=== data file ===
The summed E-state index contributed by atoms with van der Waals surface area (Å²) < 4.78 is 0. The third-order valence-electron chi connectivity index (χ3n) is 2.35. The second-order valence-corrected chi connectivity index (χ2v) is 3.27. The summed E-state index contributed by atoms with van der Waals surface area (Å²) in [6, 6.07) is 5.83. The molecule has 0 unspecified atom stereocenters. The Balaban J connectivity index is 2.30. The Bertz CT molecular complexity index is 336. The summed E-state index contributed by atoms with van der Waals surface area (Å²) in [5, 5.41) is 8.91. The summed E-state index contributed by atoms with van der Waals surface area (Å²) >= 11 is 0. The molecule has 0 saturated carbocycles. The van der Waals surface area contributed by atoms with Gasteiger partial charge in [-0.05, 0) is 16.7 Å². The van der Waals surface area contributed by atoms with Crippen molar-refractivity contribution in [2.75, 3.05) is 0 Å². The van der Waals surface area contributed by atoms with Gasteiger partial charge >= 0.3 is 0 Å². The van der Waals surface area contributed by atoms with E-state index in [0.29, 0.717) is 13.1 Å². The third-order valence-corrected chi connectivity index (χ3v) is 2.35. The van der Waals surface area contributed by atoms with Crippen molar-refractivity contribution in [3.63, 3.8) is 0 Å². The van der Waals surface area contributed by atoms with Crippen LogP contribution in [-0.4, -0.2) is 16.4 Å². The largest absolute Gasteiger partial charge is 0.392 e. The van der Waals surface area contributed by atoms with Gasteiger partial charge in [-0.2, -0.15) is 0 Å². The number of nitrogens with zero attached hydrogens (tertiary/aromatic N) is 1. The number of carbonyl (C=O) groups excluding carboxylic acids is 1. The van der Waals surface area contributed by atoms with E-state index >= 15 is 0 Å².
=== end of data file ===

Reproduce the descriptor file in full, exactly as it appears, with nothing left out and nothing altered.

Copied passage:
The summed E-state index contributed by atoms with van der Waals surface area (Å²) < 4.78 is 0. The third-order valence-electron chi connectivity index (χ3n) is 2.35. The second-order valence-corrected chi connectivity index (χ2v) is 3.27. The summed E-state index contributed by atoms with van der Waals surface area (Å²) in [6, 6.07) is 5.83. The molecule has 0 unspecified atom stereocenters. The Balaban J connectivity index is 2.30. The Bertz CT molecular complexity index is 336. The summed E-state index contributed by atoms with van der Waals surface area (Å²) in [5, 5.41) is 8.91. The summed E-state index contributed by atoms with van der Waals surface area (Å²) >= 11 is 0. The molecule has 0 saturated carbocycles. The van der Waals surface area contributed by atoms with Gasteiger partial charge in [-0.05, 0) is 16.7 Å². The van der Waals surface area contributed by atoms with Crippen molar-refractivity contribution in [2.75, 3.05) is 0 Å². The van der Waals surface area contributed by atoms with Gasteiger partial charge >= 0.3 is 0 Å². The van der Waals surface area contributed by atoms with E-state index in [0.29, 0.717) is 13.1 Å². The third-order valence-corrected chi connectivity index (χ3v) is 2.35. The van der Waals surface area contributed by atoms with Crippen molar-refractivity contribution in [3.63, 3.8) is 0 Å². The van der Waals surface area contributed by atoms with Crippen LogP contribution in [-0.4, -0.2) is 16.4 Å². The largest absolute Gasteiger partial charge is 0.392 e. The van der Waals surface area contributed by atoms with Gasteiger partial charge in [-0.2, -0.15) is 0 Å². The number of nitrogens with zero attached hydrogens (tertiary/aromatic N) is 1. The number of carbonyl (C=O) groups excluding carboxylic acids is 1. The van der Waals surface area contributed by atoms with E-state index >= 15 is 0 Å².